You can wait ages for a Britten Concerto – or, rather, a work for a solo instrumentalist and orchestra – to come your way, and then, in my case, along come two in quick succession. A recent performance of the Cello Symphony raised the possibility that his much earlier (by twenty-five years) Violin Concerto could perhaps reasonably be called a Violin Symphony. Britten, a natural piano-accompanist, endowed virtually everything he wrote with a particular vocal sensibility, and the Violin Concerto veers towards lyrical expressiveness rather than tautly argued, confrontational dialogue, and the use of the passacaglia – the form’s first appearance of many in Britten’s music, including in the Cello Symphony – for the Finale unleashes a wealth of accumulative variations. It’s not a vitally important point – but it is a pointer to appreciating Britten’s style.
Janine Jansen, who, looked sensational in a black-and-gold gown, seemed to have factored this in to her endlessly subtle, ingratiating account, and the glamour of her tone and engaging warmth enhanced this oblique work enormously. She wears her technique lightly, but she was on fine, nuanced form, giving vent to a heart-on-sleeve urgency that might have surprised the non-spontaneous composer and which suits the work well. I find the Violin Concerto’s emotional trajectory hard to follow, especially in the relationship of the Scherzo to the sudden hysteria of the cadenza, but Jansen (playing her Rivaz – Baron Gutman 1707 Stradivarius) could not have been more persuasive in making this solo’s role valid. Semyon Bychkov, though, was the real guv’nor in releasing the full effects of Britten’s orchestration, the style instantly recognisable and played with brilliant candour by the LSO, but Jansen had the last, ambiguous word in the scales that wind through the coda.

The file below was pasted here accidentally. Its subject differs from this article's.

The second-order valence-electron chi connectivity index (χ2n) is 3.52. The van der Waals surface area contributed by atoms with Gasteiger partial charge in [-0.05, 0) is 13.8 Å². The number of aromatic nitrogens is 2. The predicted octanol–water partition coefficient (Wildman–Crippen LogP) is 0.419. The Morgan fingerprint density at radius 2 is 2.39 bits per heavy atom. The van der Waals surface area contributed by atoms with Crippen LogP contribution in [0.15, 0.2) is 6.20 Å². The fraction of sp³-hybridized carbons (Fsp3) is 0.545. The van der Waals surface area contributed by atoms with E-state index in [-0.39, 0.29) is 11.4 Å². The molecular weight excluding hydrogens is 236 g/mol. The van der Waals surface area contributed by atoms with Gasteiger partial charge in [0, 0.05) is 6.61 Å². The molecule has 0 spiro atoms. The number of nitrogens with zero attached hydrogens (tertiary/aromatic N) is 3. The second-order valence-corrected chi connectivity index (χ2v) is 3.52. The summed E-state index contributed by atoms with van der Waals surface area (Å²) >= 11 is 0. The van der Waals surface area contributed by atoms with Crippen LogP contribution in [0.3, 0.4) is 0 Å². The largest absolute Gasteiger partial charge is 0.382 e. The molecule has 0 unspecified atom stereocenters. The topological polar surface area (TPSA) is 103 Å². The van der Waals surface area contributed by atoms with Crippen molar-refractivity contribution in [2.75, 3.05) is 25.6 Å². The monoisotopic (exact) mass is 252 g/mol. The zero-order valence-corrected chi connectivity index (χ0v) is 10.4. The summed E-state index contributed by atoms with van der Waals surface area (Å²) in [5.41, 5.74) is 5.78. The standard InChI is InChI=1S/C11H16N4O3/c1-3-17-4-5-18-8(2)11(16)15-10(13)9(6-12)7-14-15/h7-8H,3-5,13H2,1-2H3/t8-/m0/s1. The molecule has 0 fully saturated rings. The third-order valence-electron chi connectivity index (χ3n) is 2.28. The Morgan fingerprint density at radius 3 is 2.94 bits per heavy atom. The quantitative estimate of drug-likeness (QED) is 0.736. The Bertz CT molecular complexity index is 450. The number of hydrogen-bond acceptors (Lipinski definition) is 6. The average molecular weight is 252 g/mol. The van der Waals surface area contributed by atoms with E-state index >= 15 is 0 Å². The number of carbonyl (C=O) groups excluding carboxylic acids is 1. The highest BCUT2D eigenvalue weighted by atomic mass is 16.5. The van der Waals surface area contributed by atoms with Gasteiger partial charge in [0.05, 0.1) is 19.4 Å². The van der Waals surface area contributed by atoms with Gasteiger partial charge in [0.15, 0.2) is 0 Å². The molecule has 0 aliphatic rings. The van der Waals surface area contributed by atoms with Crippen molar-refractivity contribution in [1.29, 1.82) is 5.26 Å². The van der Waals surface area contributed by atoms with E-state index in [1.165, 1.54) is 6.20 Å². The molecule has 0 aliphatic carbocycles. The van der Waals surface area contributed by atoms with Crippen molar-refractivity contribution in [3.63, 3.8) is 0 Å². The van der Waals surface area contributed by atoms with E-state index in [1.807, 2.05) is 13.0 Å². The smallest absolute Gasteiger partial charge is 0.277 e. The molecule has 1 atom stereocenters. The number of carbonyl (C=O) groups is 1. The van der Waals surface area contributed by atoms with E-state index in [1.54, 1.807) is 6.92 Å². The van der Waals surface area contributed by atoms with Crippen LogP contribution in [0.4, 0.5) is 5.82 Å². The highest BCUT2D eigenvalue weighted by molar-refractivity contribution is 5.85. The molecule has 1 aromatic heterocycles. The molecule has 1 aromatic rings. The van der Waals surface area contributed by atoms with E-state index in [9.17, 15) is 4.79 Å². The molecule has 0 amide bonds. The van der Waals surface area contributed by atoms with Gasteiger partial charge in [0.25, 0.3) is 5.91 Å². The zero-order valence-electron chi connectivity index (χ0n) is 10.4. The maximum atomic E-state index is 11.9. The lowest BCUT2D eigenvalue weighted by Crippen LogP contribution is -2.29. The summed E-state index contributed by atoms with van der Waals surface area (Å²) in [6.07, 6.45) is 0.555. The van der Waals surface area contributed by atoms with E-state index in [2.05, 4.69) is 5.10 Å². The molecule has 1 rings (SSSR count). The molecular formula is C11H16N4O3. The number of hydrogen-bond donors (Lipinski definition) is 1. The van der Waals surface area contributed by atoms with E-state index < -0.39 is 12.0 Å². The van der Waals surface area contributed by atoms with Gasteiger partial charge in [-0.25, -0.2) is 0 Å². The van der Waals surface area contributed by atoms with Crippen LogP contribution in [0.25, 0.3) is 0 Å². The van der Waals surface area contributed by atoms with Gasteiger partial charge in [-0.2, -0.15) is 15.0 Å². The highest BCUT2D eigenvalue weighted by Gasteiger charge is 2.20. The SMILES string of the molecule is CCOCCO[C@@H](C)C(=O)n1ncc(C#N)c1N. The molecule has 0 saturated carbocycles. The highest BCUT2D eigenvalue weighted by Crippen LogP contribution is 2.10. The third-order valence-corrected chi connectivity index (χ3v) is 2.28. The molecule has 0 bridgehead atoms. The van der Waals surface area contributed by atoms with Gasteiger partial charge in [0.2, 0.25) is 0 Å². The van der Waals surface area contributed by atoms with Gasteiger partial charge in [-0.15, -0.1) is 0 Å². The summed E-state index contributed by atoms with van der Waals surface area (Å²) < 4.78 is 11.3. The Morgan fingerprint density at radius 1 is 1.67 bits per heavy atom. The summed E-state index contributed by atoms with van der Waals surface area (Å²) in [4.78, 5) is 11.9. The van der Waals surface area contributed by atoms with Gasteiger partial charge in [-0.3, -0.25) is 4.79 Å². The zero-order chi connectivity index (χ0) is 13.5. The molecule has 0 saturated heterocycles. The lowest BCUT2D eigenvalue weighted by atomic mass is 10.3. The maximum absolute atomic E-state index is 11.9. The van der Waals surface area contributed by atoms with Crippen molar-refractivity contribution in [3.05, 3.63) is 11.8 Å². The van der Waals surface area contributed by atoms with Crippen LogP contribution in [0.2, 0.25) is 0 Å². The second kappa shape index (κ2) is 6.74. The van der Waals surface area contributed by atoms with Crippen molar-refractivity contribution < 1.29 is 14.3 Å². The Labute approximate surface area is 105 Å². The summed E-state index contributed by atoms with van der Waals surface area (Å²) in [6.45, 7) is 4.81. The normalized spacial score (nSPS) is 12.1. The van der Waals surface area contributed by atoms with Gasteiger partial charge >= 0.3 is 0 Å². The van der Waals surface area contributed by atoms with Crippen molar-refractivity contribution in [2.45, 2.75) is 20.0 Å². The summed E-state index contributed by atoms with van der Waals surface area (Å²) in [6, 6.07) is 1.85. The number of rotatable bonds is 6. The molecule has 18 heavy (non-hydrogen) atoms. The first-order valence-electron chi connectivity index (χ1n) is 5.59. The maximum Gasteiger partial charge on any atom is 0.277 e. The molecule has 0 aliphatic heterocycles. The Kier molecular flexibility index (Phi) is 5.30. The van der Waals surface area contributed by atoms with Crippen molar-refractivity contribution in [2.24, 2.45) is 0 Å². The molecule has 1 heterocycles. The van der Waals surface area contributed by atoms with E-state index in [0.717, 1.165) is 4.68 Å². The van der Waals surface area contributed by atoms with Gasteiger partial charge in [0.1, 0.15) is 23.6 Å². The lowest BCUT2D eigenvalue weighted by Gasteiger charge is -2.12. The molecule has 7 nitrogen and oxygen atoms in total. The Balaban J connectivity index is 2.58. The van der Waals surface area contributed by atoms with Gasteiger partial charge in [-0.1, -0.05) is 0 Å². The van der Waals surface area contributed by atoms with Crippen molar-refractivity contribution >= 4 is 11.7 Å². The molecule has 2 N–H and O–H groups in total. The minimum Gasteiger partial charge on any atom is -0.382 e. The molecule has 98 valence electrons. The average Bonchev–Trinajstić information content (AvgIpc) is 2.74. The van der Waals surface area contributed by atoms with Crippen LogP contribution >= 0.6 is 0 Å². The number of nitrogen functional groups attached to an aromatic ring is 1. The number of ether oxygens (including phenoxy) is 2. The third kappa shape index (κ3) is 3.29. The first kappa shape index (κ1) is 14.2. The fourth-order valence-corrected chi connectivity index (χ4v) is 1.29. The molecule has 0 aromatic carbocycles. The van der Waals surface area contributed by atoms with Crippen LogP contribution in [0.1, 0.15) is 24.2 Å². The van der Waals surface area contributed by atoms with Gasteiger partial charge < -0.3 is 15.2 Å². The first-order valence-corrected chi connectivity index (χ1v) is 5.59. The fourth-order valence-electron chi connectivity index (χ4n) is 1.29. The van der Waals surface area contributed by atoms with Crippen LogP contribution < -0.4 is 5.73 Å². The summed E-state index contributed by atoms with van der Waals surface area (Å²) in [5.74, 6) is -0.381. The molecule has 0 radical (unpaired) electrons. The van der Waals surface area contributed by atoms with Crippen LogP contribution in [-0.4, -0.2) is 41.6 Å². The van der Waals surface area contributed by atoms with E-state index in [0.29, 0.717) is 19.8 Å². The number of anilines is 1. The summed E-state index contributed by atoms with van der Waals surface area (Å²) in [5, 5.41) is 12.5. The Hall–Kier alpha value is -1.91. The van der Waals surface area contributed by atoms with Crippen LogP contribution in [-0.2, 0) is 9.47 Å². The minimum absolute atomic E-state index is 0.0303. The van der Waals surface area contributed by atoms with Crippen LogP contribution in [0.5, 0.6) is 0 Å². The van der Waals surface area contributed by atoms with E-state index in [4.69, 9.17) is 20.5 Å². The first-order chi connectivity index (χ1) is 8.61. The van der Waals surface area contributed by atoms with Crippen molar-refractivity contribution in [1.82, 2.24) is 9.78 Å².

If the Britten had been subconsciously evasive, Bychkov and the LSO were anything but in Mahler’s Fifth Symphony. A barely noticeable flick from the baton gave the nod not only to a baleful, trenchantly pointed trumpet solo from Philip Cobb but also to the unfolding of an irresistible sense of clear and present danger. Unlike in the ‘Resurrection’ Symphony, here the first two movements (Part I in Mahler’s plan) were funeral music with a keen and subjective awareness of the reality of mortality. Bychkov’s adherence to Mahler’s performing directions was so graphic that the music couldn’t help get under your skin. He has a gift for adding mobility to muscular weight, and, while I’ve experienced the LSO in this Symphony a number of times, this performance came with added and scorching ferocity. The skill with which Bychkov turned the second movement into a spectral wake made the opening diptych especially resonant.
I’ve heard the central third movement (Part II) described as the first modern music Mahler wrote, and, paced with deliberate stealth, the magically played horn music and eerie pizzicatos were the stuff of expressionist nightmares. The retreat into the Adagietto’s love music couldn’t have come soon enough, the LSO strings at their veiled best and Susan Blair’s harp both anchoring the music and giving it its pulse; and then Bychkov kept the Finale’s rigorous contrapuntalism and the memories of earlier music on track, driving the movement to a glorious sense of inevitability.